Card thoughts: I find Mason’s smile extremely dopey and a little creepy. Also, the perspective of the picture makes his glove look way too big, compared to his head. Mason's picture in the 1986 set is almost the same.
The player: Mike Mason was a first round draft pick of the Rangers, so they must have seen something in him. Unfortunately, he never showed it in the majors.
Mason had an unspectactular minor league career before making it to the majors for brief spells in 1982 and 1983. His rookie season was his best. Mason went 9-13, but had a career high 113 strikeouts in 184 plus innings. His ERA was also a career low 3.61. You know you’ve had a mediocre career when, in your best season, you didn’t even have a winning percentage above .500.
The season shown on this card was much worse for Mason. His 15 losses were 7th in the league and his ERA rocketed to 4.83. Mason righted the ship the next year, going 7-3 with a 4.33 ERA. But after a 5.56 ERA to start the 1987 season, he was shipped to the Cubs in May for Dave Pavlas, a pitcher who never even made the majors with the Rangers (however, the Cubs liked Pavlas so much, they bought him back from the Rangers three years later).
Mason was just as terrible for the Cubs, as he went 4-1 but with a terrible 5.68 ERA. He pitched 6 2/3 more innings for the Twins the next season before leaving the majors for good.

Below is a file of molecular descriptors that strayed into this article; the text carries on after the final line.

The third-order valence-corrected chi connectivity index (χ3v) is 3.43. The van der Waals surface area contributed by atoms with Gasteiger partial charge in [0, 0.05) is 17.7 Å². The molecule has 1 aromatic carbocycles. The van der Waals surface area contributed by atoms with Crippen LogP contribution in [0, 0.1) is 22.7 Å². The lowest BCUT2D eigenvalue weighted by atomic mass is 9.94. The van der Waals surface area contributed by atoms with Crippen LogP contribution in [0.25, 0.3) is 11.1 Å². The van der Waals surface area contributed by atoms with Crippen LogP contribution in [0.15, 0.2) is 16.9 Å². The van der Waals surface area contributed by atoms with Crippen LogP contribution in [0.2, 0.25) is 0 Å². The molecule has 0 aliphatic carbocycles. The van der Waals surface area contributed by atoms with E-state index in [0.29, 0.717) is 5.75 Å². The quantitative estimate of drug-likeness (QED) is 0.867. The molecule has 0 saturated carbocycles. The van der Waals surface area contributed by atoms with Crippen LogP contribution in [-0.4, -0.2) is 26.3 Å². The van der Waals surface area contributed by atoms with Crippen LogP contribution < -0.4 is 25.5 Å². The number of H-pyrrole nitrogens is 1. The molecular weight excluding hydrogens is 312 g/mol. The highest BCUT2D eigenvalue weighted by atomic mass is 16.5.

Inarguably, Mason has had a much bigger impact as an ex-player on baseball. Almost immediately after ending his baseball career, he began his second career as a minor league pitching coach with stops in Appleton, Memphis, Springfield, Lansing, Wichita, Scranton, and Des Moines. Mason is the current Iowa Cubs pitching coach. I guess in this case the old adage is true: Those who can’t do, teach.
Rear guard: A paltry 6,000 fans saw Mason shut out the Mariners while striking out 11. He gave up only 6 hits, none of them for extra bases.
Joe Lovitto, a former 1st round draft pick, only hit .224 in 1972 (his rookie year), and after his 6 straight hits, he was only hitting .212. Lovitto would only have 165 hits over a four year career, never more than 100 in any season. Here's his card from that year. And, woah, does Lovitto look like a weird dude! A lot of chin!
This date in baseball history: In one of the all time greatest hoax stories, George Plimpton wrote a fictitious article in Sports Illustrated about a pitcher who could throw 168 mph. Several Mets were quoted, which lent credence to the story. The cover date was April 1, 1985.